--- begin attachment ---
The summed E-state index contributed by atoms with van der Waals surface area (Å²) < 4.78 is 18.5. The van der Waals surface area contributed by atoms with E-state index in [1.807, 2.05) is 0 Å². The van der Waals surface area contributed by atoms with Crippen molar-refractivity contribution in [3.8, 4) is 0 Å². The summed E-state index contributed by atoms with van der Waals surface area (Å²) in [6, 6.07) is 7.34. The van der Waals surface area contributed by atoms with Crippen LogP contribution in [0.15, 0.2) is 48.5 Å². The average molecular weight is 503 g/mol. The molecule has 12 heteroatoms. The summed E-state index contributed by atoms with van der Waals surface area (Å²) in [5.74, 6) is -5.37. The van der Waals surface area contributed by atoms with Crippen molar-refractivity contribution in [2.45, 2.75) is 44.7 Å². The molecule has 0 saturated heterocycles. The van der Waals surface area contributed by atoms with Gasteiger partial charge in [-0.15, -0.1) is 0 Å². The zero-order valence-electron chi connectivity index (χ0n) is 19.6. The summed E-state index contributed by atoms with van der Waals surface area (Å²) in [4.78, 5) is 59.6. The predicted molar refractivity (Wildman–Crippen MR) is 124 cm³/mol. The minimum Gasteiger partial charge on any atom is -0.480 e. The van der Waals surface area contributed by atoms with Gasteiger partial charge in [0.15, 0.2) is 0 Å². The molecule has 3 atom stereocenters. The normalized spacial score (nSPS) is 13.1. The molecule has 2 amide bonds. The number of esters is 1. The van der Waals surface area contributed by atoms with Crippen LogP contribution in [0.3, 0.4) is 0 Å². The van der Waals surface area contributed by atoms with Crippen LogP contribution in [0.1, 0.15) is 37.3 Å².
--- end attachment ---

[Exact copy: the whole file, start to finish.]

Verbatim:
The summed E-state index contributed by atoms with van der Waals surface area (Å²) < 4.78 is 18.5. The van der Waals surface area contributed by atoms with E-state index in [1.807, 2.05) is 0 Å². The van der Waals surface area contributed by atoms with Crippen molar-refractivity contribution in [3.8, 4) is 0 Å². The summed E-state index contributed by atoms with van der Waals surface area (Å²) in [6, 6.07) is 7.34. The van der Waals surface area contributed by atoms with Crippen LogP contribution in [0.15, 0.2) is 48.5 Å². The average molecular weight is 503 g/mol. The molecule has 12 heteroatoms. The summed E-state index contributed by atoms with van der Waals surface area (Å²) in [5.74, 6) is -5.37. The van der Waals surface area contributed by atoms with Crippen molar-refractivity contribution in [2.45, 2.75) is 44.7 Å². The molecule has 0 saturated heterocycles. The van der Waals surface area contributed by atoms with Gasteiger partial charge in [-0.15, -0.1) is 0 Å². The zero-order valence-electron chi connectivity index (χ0n) is 19.6. The summed E-state index contributed by atoms with van der Waals surface area (Å²) in [4.78, 5) is 59.6. The predicted molar refractivity (Wildman–Crippen MR) is 124 cm³/mol. The minimum Gasteiger partial charge on any atom is -0.480 e. The van der Waals surface area contributed by atoms with Gasteiger partial charge in [0.15, 0.2) is 0 Å². The molecule has 3 atom stereocenters. The normalized spacial score (nSPS) is 13.1. The molecule has 2 amide bonds. The number of esters is 1. The van der Waals surface area contributed by atoms with Crippen LogP contribution in [0.3, 0.4) is 0 Å². The van der Waals surface area contributed by atoms with Crippen LogP contribution in [0.1, 0.15) is 37.3 Å².